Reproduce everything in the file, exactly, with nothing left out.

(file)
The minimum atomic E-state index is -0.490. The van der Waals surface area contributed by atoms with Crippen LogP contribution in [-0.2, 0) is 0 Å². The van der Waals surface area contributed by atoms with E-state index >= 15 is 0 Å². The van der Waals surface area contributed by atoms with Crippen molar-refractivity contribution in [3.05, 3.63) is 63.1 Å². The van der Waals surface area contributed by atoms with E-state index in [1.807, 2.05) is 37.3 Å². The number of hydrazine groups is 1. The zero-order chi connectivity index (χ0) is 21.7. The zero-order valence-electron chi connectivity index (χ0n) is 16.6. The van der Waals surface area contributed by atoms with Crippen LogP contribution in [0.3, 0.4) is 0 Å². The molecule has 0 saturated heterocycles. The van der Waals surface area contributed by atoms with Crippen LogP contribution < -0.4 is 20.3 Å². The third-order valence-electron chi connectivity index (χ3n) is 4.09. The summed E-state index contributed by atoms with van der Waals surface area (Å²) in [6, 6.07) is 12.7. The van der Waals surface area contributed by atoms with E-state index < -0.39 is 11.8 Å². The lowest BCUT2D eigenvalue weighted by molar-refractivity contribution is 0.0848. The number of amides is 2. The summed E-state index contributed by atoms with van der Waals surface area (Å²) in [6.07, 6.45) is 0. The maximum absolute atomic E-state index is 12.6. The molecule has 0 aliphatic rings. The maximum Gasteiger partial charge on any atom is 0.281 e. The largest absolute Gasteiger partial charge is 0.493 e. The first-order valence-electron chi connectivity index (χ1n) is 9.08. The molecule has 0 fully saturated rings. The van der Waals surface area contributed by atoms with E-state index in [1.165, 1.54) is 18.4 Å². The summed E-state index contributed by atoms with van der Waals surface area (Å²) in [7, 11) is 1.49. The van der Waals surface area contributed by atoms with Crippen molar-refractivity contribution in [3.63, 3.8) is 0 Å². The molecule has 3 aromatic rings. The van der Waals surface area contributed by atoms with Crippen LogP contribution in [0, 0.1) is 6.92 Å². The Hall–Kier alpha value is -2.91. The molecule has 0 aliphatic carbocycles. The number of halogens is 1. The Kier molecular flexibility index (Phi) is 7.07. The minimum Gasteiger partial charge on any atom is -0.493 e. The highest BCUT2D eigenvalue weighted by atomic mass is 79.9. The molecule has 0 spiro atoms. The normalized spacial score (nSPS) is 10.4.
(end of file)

The minimum atomic E-state index is -0.490. The van der Waals surface area contributed by atoms with Crippen LogP contribution in [-0.2, 0) is 0 Å². The van der Waals surface area contributed by atoms with E-state index >= 15 is 0 Å². The van der Waals surface area contributed by atoms with Crippen molar-refractivity contribution in [3.05, 3.63) is 63.1 Å². The van der Waals surface area contributed by atoms with E-state index in [1.807, 2.05) is 37.3 Å². The number of hydrazine groups is 1. The zero-order chi connectivity index (χ0) is 21.7. The zero-order valence-electron chi connectivity index (χ0n) is 16.6. The van der Waals surface area contributed by atoms with Crippen LogP contribution in [0.3, 0.4) is 0 Å². The molecule has 0 saturated heterocycles. The van der Waals surface area contributed by atoms with Crippen LogP contribution < -0.4 is 20.3 Å². The third-order valence-electron chi connectivity index (χ3n) is 4.09. The summed E-state index contributed by atoms with van der Waals surface area (Å²) in [6, 6.07) is 12.7. The van der Waals surface area contributed by atoms with E-state index < -0.39 is 11.8 Å². The lowest BCUT2D eigenvalue weighted by molar-refractivity contribution is 0.0848. The number of amides is 2. The summed E-state index contributed by atoms with van der Waals surface area (Å²) in [6.07, 6.45) is 0. The maximum absolute atomic E-state index is 12.6. The molecule has 0 aliphatic rings. The maximum Gasteiger partial charge on any atom is 0.281 e. The largest absolute Gasteiger partial charge is 0.493 e. The first-order valence-electron chi connectivity index (χ1n) is 9.08. The molecule has 0 fully saturated rings. The van der Waals surface area contributed by atoms with E-state index in [1.165, 1.54) is 18.4 Å². The summed E-state index contributed by atoms with van der Waals surface area (Å²) in [7, 11) is 1.49. The van der Waals surface area contributed by atoms with Crippen molar-refractivity contribution in [3.63, 3.8) is 0 Å². The molecule has 3 aromatic rings. The van der Waals surface area contributed by atoms with Crippen LogP contribution in [0, 0.1) is 6.92 Å². The Hall–Kier alpha value is -2.91. The molecule has 0 aliphatic carbocycles. The number of halogens is 1. The Kier molecular flexibility index (Phi) is 7.07. The minimum Gasteiger partial charge on any atom is -0.493 e. The highest BCUT2D eigenvalue weighted by atomic mass is 79.9. The molecule has 0 spiro atoms. The normalized spacial score (nSPS) is 10.4.